Introduction Patients’ gender remains a contributor for bias in pain management. Implementation of standardised analgesic protocols has been shown to minimise bias in analgesic care. The purpose of this study was to assess whether gender-related bias in pain management exists in our emergency department (ED) setting, where a standardised pain management protocol based on patients’ subjective pain rating is routinely used.
Methods Pain management measures (ie, analgesia administration, waiting time for analgesia, pain relief and patients’ satisfaction) were prospectively assessed in 328 patients (150 women and 178 men, average age 36±18 years) who were treated in our ED for acute musculoskeletal pain.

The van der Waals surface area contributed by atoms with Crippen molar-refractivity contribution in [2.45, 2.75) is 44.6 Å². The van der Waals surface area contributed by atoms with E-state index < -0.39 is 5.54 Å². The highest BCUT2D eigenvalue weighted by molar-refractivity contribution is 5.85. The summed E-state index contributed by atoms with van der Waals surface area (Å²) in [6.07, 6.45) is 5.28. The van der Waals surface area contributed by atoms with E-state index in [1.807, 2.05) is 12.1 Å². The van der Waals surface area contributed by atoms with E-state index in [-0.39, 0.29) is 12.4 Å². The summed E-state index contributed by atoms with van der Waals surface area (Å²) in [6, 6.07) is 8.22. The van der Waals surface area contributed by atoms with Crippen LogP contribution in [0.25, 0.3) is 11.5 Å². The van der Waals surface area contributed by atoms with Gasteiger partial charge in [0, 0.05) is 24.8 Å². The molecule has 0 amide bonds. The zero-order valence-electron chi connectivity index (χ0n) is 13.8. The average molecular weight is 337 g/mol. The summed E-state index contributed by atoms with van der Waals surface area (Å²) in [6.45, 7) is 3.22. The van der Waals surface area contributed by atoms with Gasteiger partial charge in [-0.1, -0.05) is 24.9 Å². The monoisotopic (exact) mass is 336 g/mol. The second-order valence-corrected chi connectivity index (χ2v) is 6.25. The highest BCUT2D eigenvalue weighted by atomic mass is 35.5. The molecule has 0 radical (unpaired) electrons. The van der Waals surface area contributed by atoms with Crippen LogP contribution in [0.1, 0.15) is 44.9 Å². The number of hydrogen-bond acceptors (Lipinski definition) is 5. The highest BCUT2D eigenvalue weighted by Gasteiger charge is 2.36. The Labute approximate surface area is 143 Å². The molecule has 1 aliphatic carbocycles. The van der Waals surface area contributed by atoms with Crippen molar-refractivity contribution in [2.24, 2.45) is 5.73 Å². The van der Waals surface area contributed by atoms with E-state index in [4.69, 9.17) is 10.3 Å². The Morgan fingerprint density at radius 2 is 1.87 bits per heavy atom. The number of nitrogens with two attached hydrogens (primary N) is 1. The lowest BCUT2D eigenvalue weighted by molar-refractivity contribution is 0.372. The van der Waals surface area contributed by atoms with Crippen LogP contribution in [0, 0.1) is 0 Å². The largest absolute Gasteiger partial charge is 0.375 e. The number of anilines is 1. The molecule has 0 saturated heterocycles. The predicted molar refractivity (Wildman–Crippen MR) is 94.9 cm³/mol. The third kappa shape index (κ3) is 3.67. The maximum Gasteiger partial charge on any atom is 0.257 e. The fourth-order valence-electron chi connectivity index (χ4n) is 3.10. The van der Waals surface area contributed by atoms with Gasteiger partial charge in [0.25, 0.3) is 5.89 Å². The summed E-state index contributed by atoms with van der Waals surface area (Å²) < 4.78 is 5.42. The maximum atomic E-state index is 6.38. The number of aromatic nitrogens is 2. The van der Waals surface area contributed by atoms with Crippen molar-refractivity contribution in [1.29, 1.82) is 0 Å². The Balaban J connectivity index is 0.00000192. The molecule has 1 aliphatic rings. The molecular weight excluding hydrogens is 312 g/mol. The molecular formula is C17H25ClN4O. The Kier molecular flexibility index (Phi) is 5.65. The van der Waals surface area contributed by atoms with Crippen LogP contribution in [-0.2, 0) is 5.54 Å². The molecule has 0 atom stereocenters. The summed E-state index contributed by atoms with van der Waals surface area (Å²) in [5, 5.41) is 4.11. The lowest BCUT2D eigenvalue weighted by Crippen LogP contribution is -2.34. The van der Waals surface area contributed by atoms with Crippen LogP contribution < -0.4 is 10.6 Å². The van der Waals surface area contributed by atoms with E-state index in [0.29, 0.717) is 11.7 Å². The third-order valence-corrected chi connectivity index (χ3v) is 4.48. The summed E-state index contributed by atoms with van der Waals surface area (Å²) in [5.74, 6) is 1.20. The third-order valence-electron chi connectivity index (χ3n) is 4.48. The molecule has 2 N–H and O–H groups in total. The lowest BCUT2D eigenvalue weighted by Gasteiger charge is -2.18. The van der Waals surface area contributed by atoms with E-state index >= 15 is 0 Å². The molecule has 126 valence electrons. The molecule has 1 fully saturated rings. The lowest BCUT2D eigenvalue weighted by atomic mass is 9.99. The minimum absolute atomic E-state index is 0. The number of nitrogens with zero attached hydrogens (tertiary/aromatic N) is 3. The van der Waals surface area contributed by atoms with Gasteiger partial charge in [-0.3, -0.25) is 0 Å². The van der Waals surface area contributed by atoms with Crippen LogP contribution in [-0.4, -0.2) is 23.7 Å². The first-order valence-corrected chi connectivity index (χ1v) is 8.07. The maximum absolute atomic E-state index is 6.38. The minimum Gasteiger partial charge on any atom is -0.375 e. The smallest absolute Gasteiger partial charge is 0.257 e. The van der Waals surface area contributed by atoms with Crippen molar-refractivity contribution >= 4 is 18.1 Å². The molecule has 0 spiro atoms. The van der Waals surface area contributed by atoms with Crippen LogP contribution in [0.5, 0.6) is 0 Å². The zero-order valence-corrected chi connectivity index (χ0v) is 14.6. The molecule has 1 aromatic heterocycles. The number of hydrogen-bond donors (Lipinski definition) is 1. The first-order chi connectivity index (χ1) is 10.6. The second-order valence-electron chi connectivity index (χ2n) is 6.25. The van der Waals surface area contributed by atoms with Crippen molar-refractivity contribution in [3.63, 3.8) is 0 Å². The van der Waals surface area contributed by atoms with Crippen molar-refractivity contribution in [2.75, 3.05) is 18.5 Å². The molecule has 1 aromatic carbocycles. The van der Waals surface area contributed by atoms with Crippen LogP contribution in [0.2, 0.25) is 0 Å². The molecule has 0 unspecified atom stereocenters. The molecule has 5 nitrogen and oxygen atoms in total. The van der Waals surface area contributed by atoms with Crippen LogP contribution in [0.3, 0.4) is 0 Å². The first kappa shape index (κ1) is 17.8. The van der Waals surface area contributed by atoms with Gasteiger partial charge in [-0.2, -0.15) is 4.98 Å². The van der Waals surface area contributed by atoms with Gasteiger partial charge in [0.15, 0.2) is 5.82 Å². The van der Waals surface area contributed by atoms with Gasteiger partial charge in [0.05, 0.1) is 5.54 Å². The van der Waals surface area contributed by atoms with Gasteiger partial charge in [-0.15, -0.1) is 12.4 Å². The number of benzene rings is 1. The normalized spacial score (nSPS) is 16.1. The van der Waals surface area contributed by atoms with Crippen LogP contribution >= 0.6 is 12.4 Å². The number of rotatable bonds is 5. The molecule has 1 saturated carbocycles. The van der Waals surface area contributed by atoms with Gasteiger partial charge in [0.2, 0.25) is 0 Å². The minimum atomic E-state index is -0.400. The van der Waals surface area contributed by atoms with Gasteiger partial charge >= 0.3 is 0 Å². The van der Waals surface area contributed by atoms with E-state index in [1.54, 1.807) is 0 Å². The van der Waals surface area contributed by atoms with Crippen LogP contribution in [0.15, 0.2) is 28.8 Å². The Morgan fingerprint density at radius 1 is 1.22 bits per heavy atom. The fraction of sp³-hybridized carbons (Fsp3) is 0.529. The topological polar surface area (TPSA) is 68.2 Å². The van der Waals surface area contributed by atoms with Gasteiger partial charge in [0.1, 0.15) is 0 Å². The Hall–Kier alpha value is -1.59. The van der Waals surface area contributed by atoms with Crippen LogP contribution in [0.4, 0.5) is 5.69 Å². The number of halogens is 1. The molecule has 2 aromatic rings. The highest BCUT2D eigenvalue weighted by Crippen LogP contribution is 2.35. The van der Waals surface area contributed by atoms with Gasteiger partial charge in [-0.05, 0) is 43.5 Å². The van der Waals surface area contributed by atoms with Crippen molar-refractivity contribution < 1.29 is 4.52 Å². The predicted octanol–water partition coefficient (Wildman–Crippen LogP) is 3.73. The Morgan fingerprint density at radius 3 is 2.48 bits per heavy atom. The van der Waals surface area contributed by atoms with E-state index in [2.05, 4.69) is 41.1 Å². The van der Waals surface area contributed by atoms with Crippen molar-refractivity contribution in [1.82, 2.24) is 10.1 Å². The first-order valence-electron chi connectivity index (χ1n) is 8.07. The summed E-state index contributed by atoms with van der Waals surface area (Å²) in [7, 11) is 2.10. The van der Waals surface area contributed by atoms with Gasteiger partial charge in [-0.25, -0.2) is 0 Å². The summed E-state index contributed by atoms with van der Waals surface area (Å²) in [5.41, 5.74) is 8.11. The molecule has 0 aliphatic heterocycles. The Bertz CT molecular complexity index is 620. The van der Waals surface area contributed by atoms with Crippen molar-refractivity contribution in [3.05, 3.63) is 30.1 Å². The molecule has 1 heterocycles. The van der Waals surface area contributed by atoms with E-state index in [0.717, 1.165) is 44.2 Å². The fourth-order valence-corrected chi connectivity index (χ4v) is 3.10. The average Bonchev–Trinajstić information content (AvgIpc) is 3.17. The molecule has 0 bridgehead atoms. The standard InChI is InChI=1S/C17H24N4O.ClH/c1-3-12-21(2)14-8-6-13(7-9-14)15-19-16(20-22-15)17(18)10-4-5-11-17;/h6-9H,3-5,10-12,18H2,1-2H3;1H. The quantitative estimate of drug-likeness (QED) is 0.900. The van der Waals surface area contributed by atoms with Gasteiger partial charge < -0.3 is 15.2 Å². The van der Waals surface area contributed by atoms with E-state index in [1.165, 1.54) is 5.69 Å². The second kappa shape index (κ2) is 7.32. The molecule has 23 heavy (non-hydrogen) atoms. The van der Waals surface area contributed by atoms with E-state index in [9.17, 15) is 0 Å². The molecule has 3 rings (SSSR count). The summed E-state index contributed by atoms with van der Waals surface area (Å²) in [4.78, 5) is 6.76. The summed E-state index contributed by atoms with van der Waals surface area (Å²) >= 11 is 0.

Results Patients’ subjective pain rating on arrival were similar for men and women (59±24 mm vs 61±26 mm, respectively; p=0.47). Interestingly, physicians using the same scale assessed the women's pain level to be higher than that of men (75±25 mm vs 63±22 mm, respectively; p<0.001) and higher than that of women's subjective pain rating (75±25 mm vs 61±26 mm respectively; p<0.001). Nevertheless, the rates of analgesia administration, waiting time for analgesia, pain relief and patient satisfaction were similar for both genders. Physicians’ own gender did not affect analgesic care.
Conclusions Our findings suggest that a standardised pain management protocol based on patients’ subjective pain rating may reduce gender-related bias in acute musculoskeletal pain management.
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